i was able to remove the rust, but i want to be sure im using a good knife. its served me well so far, so is there no real reason to worry about it?
thanks in advance!
if it's of any interest,
is a Vector Marketing aka Cutco representative
I suspect we're all in for our Daily Spam Treat, cleanly sliced up by Cutco.
Meh, I already called this one in this morning.
Wonder what kind of commission crabco reps are getting? Knives are waay overpriced, don't know if the rep is getting the money, or if they have to flog Avon and Tupperware too...
I took a look at that facebook page. It appears that we have found common ground between the Obamas and the Palins - maybe we need to get a Cutco rep into Congress to settle that disagreement.
Although I'm not sure I can trust someone that respects Carrot Top and Lance Armstrong.
That's great that the Palins respect Carrot Top and Lance Armstrong.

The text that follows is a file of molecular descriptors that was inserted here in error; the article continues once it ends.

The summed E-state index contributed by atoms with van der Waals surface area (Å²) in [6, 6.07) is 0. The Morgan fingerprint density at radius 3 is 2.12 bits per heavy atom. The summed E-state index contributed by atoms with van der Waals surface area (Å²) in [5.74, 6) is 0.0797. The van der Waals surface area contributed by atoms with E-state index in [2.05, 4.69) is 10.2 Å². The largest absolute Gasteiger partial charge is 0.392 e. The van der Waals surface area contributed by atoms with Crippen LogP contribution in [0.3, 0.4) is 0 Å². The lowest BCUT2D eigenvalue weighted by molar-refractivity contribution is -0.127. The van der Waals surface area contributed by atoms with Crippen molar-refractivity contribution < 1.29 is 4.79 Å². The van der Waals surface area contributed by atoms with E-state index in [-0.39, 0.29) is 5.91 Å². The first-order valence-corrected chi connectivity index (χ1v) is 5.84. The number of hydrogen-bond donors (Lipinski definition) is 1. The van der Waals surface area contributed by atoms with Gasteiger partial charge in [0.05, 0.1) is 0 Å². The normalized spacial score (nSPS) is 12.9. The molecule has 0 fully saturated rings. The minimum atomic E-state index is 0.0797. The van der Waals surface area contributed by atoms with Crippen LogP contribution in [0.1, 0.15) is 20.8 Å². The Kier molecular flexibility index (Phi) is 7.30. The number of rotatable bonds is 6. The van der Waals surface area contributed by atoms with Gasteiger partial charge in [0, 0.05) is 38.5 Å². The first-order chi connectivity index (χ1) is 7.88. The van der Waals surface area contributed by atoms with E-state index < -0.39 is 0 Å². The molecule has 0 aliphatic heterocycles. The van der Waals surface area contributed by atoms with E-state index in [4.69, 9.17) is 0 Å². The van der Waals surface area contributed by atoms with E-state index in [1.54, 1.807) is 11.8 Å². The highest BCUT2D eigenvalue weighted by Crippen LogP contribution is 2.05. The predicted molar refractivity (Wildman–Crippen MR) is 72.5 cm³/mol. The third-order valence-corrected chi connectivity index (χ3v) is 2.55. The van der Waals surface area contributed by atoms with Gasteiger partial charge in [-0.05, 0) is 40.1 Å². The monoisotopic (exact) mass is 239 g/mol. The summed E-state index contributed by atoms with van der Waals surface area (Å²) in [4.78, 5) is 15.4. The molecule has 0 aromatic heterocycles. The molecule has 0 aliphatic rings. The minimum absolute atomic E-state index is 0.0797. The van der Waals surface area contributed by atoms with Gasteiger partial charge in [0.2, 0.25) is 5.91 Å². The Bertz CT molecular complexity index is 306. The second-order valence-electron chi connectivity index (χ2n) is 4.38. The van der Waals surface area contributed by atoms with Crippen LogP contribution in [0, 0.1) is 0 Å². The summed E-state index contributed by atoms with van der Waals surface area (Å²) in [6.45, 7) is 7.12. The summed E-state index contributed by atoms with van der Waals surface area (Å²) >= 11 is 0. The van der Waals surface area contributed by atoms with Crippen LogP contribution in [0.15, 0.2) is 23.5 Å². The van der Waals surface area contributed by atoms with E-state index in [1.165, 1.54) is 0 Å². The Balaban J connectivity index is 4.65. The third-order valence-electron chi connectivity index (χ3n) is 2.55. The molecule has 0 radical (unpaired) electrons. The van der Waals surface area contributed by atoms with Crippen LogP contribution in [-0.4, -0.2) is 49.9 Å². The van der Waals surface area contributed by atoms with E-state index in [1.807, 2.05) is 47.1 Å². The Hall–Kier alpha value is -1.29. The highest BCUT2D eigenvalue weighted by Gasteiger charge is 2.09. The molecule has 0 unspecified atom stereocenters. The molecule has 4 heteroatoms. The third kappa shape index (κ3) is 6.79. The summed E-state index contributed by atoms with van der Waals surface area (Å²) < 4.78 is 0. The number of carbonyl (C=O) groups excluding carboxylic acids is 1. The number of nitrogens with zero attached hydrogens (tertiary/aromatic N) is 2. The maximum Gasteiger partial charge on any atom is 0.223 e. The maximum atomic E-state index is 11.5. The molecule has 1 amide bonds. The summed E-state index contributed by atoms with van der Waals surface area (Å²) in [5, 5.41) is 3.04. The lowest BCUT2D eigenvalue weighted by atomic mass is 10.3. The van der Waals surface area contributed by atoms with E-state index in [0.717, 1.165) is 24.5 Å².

Chicago Cutlery is made from high carbon steel. That material is relatively easy to sharpen and to takes a very sharp edge. A disadvantage is that the material will rust. To avoid rust and premature loss of sharpness, when you are finished using the knife, wash and dry it immediately and put it away. Do not throw it in with the dishes to be washed.
If you following these guidelines, the knives will give you very good service.
Chiming in here.
I was given a set of CC back in the early 90's by my father. Over the years and many moves to other states I've lost or gotten rid of all but the chef and pairing knives. I use them daily, get them professionally sharpened once a year, and have never had an issue with them losing their edge. I've also never had an issue with rust and have just now discovered a very slight shift in the wooden handle of the pairing knife which is why i'm on ChefTalk looking for knife recommendations. I did buy a CC bread knife last year to replace one an ex managed to keep during the breakup. It has a rust spot and I hate it but it's a bread knife and I seldom use it.